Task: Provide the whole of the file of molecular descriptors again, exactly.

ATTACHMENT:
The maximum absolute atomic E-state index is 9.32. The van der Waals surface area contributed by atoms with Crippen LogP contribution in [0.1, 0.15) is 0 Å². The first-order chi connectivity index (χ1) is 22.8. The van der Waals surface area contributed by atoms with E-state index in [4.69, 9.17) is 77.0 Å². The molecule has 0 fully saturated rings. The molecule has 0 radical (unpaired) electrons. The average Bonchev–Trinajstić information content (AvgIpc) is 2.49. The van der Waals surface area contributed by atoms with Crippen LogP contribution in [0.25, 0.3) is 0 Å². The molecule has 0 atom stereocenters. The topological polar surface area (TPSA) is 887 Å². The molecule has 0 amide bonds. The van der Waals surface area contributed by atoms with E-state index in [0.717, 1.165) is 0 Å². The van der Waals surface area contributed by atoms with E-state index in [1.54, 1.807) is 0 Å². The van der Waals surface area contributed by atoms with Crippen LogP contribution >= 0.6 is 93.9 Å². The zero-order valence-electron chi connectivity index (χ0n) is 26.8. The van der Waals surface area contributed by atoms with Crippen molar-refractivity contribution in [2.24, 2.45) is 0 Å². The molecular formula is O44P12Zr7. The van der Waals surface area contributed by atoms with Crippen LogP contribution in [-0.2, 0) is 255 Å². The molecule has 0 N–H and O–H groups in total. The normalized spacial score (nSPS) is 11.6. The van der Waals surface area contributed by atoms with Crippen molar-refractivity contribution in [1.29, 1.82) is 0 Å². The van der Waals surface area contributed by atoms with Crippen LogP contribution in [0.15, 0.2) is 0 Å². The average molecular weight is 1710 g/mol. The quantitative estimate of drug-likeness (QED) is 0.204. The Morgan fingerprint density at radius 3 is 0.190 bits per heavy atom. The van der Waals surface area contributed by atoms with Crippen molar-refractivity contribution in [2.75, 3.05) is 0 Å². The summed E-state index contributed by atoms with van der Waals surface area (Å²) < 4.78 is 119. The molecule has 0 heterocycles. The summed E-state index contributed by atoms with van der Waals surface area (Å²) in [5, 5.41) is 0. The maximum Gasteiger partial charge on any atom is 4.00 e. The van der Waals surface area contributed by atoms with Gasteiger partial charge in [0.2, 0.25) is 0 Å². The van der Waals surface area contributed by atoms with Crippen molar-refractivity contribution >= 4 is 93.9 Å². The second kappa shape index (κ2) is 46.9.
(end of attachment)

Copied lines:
The maximum absolute atomic E-state index is 9.32. The van der Waals surface area contributed by atoms with Crippen LogP contribution in [0.1, 0.15) is 0 Å². The first-order chi connectivity index (χ1) is 22.8. The van der Waals surface area contributed by atoms with E-state index in [4.69, 9.17) is 77.0 Å². The molecule has 0 fully saturated rings. The molecule has 0 radical (unpaired) electrons. The average Bonchev–Trinajstić information content (AvgIpc) is 2.49. The van der Waals surface area contributed by atoms with Crippen LogP contribution in [0.25, 0.3) is 0 Å². The molecule has 0 atom stereocenters. The topological polar surface area (TPSA) is 887 Å². The molecule has 0 amide bonds. The van der Waals surface area contributed by atoms with E-state index in [0.717, 1.165) is 0 Å². The van der Waals surface area contributed by atoms with E-state index in [1.54, 1.807) is 0 Å². The van der Waals surface area contributed by atoms with Crippen LogP contribution >= 0.6 is 93.9 Å². The zero-order valence-electron chi connectivity index (χ0n) is 26.8. The van der Waals surface area contributed by atoms with Crippen molar-refractivity contribution in [2.24, 2.45) is 0 Å². The molecular formula is O44P12Zr7. The van der Waals surface area contributed by atoms with Crippen LogP contribution in [-0.2, 0) is 255 Å². The molecule has 0 N–H and O–H groups in total. The normalized spacial score (nSPS) is 11.6. The van der Waals surface area contributed by atoms with Crippen molar-refractivity contribution in [1.29, 1.82) is 0 Å². The van der Waals surface area contributed by atoms with Crippen LogP contribution in [0.15, 0.2) is 0 Å². The average molecular weight is 1710 g/mol. The quantitative estimate of drug-likeness (QED) is 0.204. The Morgan fingerprint density at radius 3 is 0.190 bits per heavy atom. The van der Waals surface area contributed by atoms with Crippen molar-refractivity contribution in [2.75, 3.05) is 0 Å². The summed E-state index contributed by atoms with van der Waals surface area (Å²) < 4.78 is 119. The molecule has 0 heterocycles. The summed E-state index contributed by atoms with van der Waals surface area (Å²) in [5, 5.41) is 0. The maximum Gasteiger partial charge on any atom is 4.00 e. The van der Waals surface area contributed by atoms with Gasteiger partial charge in [0.2, 0.25) is 0 Å². The van der Waals surface area contributed by atoms with Crippen molar-refractivity contribution >= 4 is 93.9 Å². The second kappa shape index (κ2) is 46.9.